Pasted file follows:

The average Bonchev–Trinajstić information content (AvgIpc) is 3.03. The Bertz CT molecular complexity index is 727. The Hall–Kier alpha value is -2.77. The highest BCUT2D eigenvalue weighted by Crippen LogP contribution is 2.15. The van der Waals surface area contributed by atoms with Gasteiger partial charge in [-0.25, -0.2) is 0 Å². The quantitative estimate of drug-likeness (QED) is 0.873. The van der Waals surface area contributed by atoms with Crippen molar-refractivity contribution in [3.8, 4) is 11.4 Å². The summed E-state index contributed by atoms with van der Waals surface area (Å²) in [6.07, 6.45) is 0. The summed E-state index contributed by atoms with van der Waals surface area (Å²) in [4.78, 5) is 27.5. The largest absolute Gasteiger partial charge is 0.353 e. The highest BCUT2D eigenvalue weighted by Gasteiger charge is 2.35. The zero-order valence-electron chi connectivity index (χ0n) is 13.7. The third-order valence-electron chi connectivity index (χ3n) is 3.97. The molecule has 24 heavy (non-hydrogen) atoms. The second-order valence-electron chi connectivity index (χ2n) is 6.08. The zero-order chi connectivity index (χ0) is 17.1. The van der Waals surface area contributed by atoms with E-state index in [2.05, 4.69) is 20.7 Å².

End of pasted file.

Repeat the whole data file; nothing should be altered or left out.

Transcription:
The average Bonchev–Trinajstić information content (AvgIpc) is 3.03. The Bertz CT molecular complexity index is 727. The Hall–Kier alpha value is -2.77. The highest BCUT2D eigenvalue weighted by Crippen LogP contribution is 2.15. The van der Waals surface area contributed by atoms with Gasteiger partial charge in [-0.25, -0.2) is 0 Å². The quantitative estimate of drug-likeness (QED) is 0.873. The van der Waals surface area contributed by atoms with Crippen molar-refractivity contribution in [3.8, 4) is 11.4 Å². The summed E-state index contributed by atoms with van der Waals surface area (Å²) in [6.07, 6.45) is 0. The summed E-state index contributed by atoms with van der Waals surface area (Å²) in [4.78, 5) is 27.5. The largest absolute Gasteiger partial charge is 0.353 e. The highest BCUT2D eigenvalue weighted by Gasteiger charge is 2.35. The zero-order valence-electron chi connectivity index (χ0n) is 13.7. The third-order valence-electron chi connectivity index (χ3n) is 3.97. The molecule has 24 heavy (non-hydrogen) atoms. The second-order valence-electron chi connectivity index (χ2n) is 6.08. The zero-order chi connectivity index (χ0) is 17.1. The van der Waals surface area contributed by atoms with E-state index in [2.05, 4.69) is 20.7 Å².